Vipul Jasani

Nov 25, 2013

I agree with comments of Mr. Vimal Singhania.

I am surprised by such question from Equitymaster!!! On one hand, equitymaster claims to be very good on investment and does not know about the fact mentioned by Vimal!!!
Salaried people like us can not buy home because of such speculation caused by black money and wrong policies of Govt. with respect to Home loan and capital gains tax!!

High property price and lower or negative growth is directly proportion to each other.



vimal singhania

Nov 24, 2013

the real estate market is all about cash and black money.
the amount of corruption money floating in the system is mind boggling. Most of the builders are funded by such black money transactions.It helps people deploy their cash otherwise they have a problem of where to keep it.


Suresh Kabra

Nov 23, 2013

There was a time (2-3 decades ago), when buying property made sense. Then demand-supply ratio was in favor of landlords. Renting a house was a nightmare. Now the is in favor of tenants. There is no short supply of rental houses anywhere in India, incl Metros. So buying a property does not make sense. Let me explain it with an Example.
Suppose you pay rent of Rs 17000/-pm (Rs 2 lacs pa) for a flat which costs Rs 1 Cr. Whereas the amt if properly invested would fatch you upto Rs 10 lacs. Rs 8 lacs pa, thus saved if further invested can more than cover for appreciation of property. This can continue till property becomes affordable, hopefully some time in future or EMIs fall down sharply or demand-supply ratio turns again in favor of landlord.
Think over it. Like gold, property also has not remained good investment, besides living hand-to-mouth while paying hefty EMIs.


Charan Rawat

Nov 23, 2013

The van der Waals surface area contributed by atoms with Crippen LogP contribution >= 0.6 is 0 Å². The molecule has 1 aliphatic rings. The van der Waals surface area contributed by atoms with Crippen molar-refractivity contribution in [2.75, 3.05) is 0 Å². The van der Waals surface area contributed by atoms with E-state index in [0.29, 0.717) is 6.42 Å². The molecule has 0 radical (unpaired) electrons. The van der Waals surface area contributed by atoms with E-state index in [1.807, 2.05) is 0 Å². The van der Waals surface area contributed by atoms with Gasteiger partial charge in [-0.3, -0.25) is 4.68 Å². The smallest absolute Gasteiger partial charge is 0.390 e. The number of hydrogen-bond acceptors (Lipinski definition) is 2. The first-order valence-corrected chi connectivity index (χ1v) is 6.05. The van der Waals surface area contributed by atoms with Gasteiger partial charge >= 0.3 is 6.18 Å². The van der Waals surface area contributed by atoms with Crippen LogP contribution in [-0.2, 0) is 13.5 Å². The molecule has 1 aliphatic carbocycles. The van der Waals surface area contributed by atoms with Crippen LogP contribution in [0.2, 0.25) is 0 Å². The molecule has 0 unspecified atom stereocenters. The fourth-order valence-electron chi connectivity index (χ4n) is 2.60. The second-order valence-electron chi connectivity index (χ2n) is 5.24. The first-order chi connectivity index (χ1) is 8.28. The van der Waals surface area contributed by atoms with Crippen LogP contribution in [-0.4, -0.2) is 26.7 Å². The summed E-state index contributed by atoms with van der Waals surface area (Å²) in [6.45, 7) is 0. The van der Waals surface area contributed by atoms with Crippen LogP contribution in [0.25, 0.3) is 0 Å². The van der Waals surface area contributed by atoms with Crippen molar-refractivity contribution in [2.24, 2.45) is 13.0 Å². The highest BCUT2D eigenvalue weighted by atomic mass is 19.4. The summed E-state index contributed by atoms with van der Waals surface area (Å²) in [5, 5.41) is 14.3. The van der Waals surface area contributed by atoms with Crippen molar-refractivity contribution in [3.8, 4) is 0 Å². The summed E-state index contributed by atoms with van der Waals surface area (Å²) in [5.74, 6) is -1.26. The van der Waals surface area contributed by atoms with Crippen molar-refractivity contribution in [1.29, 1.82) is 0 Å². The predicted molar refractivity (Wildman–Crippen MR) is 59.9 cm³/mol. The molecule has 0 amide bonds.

One of the factors driving the property prices is also the institutional and REIT money pumped into under construction projects. Second factor is free FDI in real estate sector. Because builder is well funded through these funds which have a lock in of 3 years and above, builder has no incentive to sell inventory.

The FDI funded projects as also REIT work on a fixed IRR basis which more often than not is over 20 per cent. A project completing in 4 to 5 years will warrant a price hike of at least 150 per cent over its life. This becomes a self fulfilling economic necessity and price is paid by the end users.

The recent SEBI regulations on REITs are only going to make it worse.

The real estate will become affordable only when such so called FDI or REIT or collective investments are barred in real estate sector.



Nov 21, 2013

Larry Summers most important recent contribution is on secular stagflation.We all here in India must watch the video to see the difference between the way our teachers teach us and the way a Harvard Professor lectures his audience.According to Krugman in this lecture Professor Summers has completely changed the way we understand Macroeconomics.

Like (2)

Abhay Dixit

Nov 21, 2013

Since real estate involves 40-60% black money, the buyer has already earned 12-18% returns by tax saving. The buyer is in no hurry to sell.
After selling LT capital gain is taxed at a lower rate.

So rates remain high.

Like (2)


Nov 21, 2013

Why have you left out ITC from the list of Trustworthy Corporate Poll

Like (2)


Nov 21, 2013

So what exactly is Larry Summers saying? You gave the sizzle with a huge $42 trillion number but provided no explanation. Most ambiguous post ever.

Like (2)